Kat Dennings has earned her comic book movie cred at last.
For the generation of actors who grew up on the last decade’s burgeoning roster of blockbuster comic book adaptations, the 24-year-old actress says, adding a superhero film to your film resume is a mark of honor, the 24-year-old actress says. “It feels like a scout badge – like, 'I've finally done that – Check,'” Dennings tells PopcornBiz of her role in “Thor,” where she plays Darcy, the slightly daffy sidekick to Natalie Portman’s research scientist/thunder god love interest Jane Foster.
It was an additional treat for Dennings, who was already conversant in the world of comic books. “I don't read them as much anymore, but I was big into them growing up,” she says. “Now I kind of read more Manga, stuff like that – and I really like very girlie Manga,” Best of all, since she doesn’t play one of “Thor’s” buffed and toned Asgardian gods, she was spared an exhaustive workout regimen.
U.S. & World
Stories that affect your life across the U.S. and around the world.
“I didn't have to do anything,” she admits, recalling her co-stars’ torturous hours in the gym with a sly grin. “It was terrible, brutal for them.” She got a kick out of seeing the towering, pumped-up Chris Hemsworth standing alongside the diminutive Portman. “The bigger that he looked the better. I mean, he's literally four Natalie Portmans! He's twice as big as her and twice as wide as her, so that was actually really, really cute to see them together.”
Unlike most of the film’s other characters, Dennings’ Darcy has no comic book precedent, and she signed on to the project without a stack of back issue to scour for inspiration – or, for that matter, a full script.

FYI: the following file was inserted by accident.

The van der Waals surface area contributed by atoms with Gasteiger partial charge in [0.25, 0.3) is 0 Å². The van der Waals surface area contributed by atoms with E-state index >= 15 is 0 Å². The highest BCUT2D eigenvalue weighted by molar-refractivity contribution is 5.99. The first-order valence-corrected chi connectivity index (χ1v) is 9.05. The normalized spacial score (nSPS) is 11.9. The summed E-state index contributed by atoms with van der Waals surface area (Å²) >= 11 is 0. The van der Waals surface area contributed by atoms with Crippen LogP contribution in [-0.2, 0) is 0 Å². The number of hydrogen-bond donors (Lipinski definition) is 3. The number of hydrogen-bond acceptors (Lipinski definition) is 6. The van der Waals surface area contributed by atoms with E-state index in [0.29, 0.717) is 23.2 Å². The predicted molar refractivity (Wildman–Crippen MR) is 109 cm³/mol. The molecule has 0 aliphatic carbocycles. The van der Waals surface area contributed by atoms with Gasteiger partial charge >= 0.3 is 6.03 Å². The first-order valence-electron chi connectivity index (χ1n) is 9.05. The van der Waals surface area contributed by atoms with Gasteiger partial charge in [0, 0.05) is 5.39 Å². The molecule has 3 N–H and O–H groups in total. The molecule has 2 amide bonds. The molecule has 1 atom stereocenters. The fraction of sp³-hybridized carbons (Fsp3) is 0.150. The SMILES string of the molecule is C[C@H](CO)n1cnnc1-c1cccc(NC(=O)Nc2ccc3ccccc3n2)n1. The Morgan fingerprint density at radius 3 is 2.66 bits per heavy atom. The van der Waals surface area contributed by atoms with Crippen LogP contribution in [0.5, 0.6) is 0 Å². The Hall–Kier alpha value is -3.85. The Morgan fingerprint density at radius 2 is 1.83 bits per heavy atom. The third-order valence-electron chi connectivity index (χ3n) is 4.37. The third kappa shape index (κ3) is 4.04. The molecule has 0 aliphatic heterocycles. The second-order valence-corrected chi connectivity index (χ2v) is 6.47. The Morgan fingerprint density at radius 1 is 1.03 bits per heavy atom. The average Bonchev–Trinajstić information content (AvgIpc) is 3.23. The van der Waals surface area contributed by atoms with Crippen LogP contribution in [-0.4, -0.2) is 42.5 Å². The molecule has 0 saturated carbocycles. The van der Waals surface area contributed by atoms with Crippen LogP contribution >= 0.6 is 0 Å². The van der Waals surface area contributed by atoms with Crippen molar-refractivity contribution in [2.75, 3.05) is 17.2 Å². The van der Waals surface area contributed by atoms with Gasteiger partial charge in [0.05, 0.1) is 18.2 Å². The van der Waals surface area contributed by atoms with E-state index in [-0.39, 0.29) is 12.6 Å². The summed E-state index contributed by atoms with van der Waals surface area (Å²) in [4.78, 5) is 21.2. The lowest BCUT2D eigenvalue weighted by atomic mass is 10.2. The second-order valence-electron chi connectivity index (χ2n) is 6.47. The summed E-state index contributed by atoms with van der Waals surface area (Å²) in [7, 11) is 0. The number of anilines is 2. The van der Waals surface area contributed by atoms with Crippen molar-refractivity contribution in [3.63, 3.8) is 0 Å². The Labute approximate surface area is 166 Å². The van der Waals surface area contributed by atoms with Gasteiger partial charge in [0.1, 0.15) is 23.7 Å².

“We kind of created her through the rehearsal,” she explains. “I think that Darcy was originally a guy in the film, was written for a man, and they changed their minds. I didn't get the script until a month after I got hired. So that was a big question mark, and I wasn't quite sure who I was or what I was doing. I think that no matter where she is she's got something else on her mind. So a lot of it came from my real life relationship with Natalie. I think that they just observed us and added some of that cuteness in. One of my best friends is her friend, and we met through him and we really liked each other. I really respect and love her, and I think that they came out through Darcy, because I think that Darcy loves and respects Jane.”
Meanwhile, Dennings has also got her sights set on a small screen, having just shot the pilot “Two Broke Girls,” written and produced by “Sex and the City” showrunner Michael Patrick King and standup comedian Whitney Cummings and co-starring newcomer Beth Behrs. “It's about two girls who are both broke,” Dennings explains simply. “One is a sort of heiress who's dad is in jail and they lost all their money. And one has been poor her whole life and has a million jobs, a day job and she's kind of tougher Brooklyn girl. So it's a Manhattan girl and a Brooklyn girl and they come together.That's what it's about and it's so funny. It's so funny. I'm the Brooklyn girl.”
She says fans can expect a healthy dose of King’s trademark designer fashion fixations and a decidedly New Yorkian sensibility. “Oh my God, there was a drama going through the week about the necklace and stuff – necklaces and bracelets and Chanel,” she laughs. “He has such a specific eye for that stuff. He also really infuses these projects with New York. You can feel New York which is really a gift – I don't know how he does it because we shoot it in L.A. I'm not sure what exactly it is, but it's really fun and it's really exhilarating. So there's that, but there's also my character Max, who's very much Whitney Cummings, the tougher Brooklyn girl who just says what she wants to say – which is very much how Whitney and I both are.”
If Dennings – who caught attention in “The 40-Year-Old Virgin” and went on the leading roles in films like “Nick and Nora’s Infinite Playlist” and the upcoming “Renee” – sounds like a young Hollywood player who’s got her whole career game plan well in hand, she assures you that she doesn’t. “I don't have a plan,” she laughs. “I just pick things that I want to do and do them, if I get lucky enough to. And that's why I think my career is sort of like a patchwork quilt.”